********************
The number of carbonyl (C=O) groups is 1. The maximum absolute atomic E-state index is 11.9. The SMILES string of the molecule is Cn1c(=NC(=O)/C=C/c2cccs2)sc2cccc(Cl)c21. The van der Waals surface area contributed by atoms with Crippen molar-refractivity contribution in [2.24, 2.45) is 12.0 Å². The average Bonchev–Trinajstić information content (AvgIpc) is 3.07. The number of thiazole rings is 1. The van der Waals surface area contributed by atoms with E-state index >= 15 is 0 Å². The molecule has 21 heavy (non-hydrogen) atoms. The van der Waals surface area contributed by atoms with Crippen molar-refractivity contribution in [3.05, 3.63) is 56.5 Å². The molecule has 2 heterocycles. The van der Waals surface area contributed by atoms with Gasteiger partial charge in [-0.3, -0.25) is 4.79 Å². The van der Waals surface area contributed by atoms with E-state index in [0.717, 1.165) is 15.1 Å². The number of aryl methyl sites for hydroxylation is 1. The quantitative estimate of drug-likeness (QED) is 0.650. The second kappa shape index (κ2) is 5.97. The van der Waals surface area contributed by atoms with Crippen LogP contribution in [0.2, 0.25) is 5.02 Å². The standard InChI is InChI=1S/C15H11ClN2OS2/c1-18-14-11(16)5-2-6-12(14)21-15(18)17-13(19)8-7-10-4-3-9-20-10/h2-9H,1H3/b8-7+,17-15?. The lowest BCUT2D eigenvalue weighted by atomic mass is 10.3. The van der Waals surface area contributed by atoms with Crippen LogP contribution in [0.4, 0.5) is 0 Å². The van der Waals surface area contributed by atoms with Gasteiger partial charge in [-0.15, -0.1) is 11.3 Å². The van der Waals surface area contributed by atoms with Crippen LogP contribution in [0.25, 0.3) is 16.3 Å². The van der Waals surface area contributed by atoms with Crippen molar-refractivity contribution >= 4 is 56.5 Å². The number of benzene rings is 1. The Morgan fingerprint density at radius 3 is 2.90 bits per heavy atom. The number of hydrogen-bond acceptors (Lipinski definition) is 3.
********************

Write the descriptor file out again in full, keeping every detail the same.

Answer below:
The number of carbonyl (C=O) groups is 1. The maximum absolute atomic E-state index is 11.9. The SMILES string of the molecule is Cn1c(=NC(=O)/C=C/c2cccs2)sc2cccc(Cl)c21. The van der Waals surface area contributed by atoms with Crippen molar-refractivity contribution in [2.24, 2.45) is 12.0 Å². The average Bonchev–Trinajstić information content (AvgIpc) is 3.07. The number of thiazole rings is 1. The van der Waals surface area contributed by atoms with E-state index >= 15 is 0 Å². The molecule has 21 heavy (non-hydrogen) atoms. The van der Waals surface area contributed by atoms with Crippen molar-refractivity contribution in [3.05, 3.63) is 56.5 Å². The molecule has 2 heterocycles. The van der Waals surface area contributed by atoms with Gasteiger partial charge in [-0.3, -0.25) is 4.79 Å². The van der Waals surface area contributed by atoms with E-state index in [0.717, 1.165) is 15.1 Å². The number of aryl methyl sites for hydroxylation is 1. The quantitative estimate of drug-likeness (QED) is 0.650. The second kappa shape index (κ2) is 5.97. The van der Waals surface area contributed by atoms with Crippen LogP contribution in [0.2, 0.25) is 5.02 Å². The standard InChI is InChI=1S/C15H11ClN2OS2/c1-18-14-11(16)5-2-6-12(14)21-15(18)17-13(19)8-7-10-4-3-9-20-10/h2-9H,1H3/b8-7+,17-15?. The lowest BCUT2D eigenvalue weighted by atomic mass is 10.3. The van der Waals surface area contributed by atoms with Crippen LogP contribution in [0.4, 0.5) is 0 Å². The van der Waals surface area contributed by atoms with Gasteiger partial charge in [-0.15, -0.1) is 11.3 Å². The van der Waals surface area contributed by atoms with Crippen LogP contribution in [0.25, 0.3) is 16.3 Å². The van der Waals surface area contributed by atoms with Crippen molar-refractivity contribution >= 4 is 56.5 Å². The number of benzene rings is 1. The Morgan fingerprint density at radius 3 is 2.90 bits per heavy atom. The number of hydrogen-bond acceptors (Lipinski definition) is 3.